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MAATHAI-MASS Oct-17-2011 (300 words) With photo. xxxi
Archbishop Tutu: Africa must shun anti-women practices
By Joseph Njuguna
Catholic News Service
NAIROBI, Kenya (CNS) -- Africa should shun cultural practices that prevent women from advancement, retired Anglican Archbishop Desmond Tutu said at a memorial Mass for Wangari Maathai, 2004 Nobel Peace Prize laureate.
But Archbishop Tutu, the 1984 Nobel laureate, said Africa has every reason to celebrate the "few successes" it has made in the area of empowering and promoting its women.
He spoke Oct. 14, one week after two Liberian women were among three winners of the 2011 Nobel Prize.
"Let us -- as we mourn the late Professor Maathai -- thank God for this, while we pray for more women's achievements on the African continent," Archbishop Tutu said.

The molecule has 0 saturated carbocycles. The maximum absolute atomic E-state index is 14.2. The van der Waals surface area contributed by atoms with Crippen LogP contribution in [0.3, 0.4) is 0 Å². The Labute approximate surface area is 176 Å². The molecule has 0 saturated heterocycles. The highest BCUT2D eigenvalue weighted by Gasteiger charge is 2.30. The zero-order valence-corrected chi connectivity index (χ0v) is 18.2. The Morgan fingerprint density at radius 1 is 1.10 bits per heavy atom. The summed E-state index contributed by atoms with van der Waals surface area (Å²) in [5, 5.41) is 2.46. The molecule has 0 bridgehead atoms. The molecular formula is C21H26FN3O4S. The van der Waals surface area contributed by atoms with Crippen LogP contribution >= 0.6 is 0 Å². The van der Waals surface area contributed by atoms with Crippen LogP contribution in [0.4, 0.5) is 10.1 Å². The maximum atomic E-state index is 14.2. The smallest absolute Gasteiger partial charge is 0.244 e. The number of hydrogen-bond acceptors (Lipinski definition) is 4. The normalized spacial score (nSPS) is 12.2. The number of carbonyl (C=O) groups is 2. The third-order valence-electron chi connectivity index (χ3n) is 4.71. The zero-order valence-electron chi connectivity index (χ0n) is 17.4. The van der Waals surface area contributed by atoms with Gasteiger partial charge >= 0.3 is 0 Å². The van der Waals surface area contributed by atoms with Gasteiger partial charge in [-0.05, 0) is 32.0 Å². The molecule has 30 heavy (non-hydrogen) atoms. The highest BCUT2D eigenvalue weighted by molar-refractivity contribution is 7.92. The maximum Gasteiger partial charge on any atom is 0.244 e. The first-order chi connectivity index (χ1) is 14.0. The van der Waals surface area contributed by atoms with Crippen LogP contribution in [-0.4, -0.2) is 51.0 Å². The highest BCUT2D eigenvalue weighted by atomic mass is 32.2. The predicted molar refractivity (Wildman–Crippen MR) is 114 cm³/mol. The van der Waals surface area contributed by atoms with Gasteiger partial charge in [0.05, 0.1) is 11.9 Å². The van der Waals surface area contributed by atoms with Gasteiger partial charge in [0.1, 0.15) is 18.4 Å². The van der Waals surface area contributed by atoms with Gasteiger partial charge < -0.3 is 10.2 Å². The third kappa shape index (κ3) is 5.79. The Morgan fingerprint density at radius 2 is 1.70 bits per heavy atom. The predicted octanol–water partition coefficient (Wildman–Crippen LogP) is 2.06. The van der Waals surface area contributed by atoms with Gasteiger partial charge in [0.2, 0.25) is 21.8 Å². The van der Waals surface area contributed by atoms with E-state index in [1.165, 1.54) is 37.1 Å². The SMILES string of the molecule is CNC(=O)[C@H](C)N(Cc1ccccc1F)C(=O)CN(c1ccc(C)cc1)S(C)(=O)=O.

He said that even modern sayings such as, "Behind every successful man is a women," were detrimental to women.
"Whoever said our women can only be behind men and not either on side or in front?" he asked.
Nyeri Archbishop Peter Kairo presided over the memorial Mass for Maathai.
"In all aspects, she has fought a good fight in terms of environment, peace and justice and democracy. We praise the good Lord Jesus Christ for the gift of the late Professor Maathai," he said.
Maathai, a Catholic environmentalist and political leader who became the first black African woman to win the Nobel Peace Prize for her efforts to empower women to work for environmental, economic and social justice, died Sept. 25 after a bout with cancer. She was 71.
She was awarded the 2004 Peace Prize for her efforts in founding the Green Belt Movement and on behalf of human rights in challenging former Kenyan dictator Daniel arap Moi.
Liberian President Ellen Johnson Sirleaf; Liberian peace activist Leymah Gbowee and Tawakkul Karman, a Yemeni activist who became the face of her country's 2011 uprising, were the 2011 Nobel Peace Prize winners.
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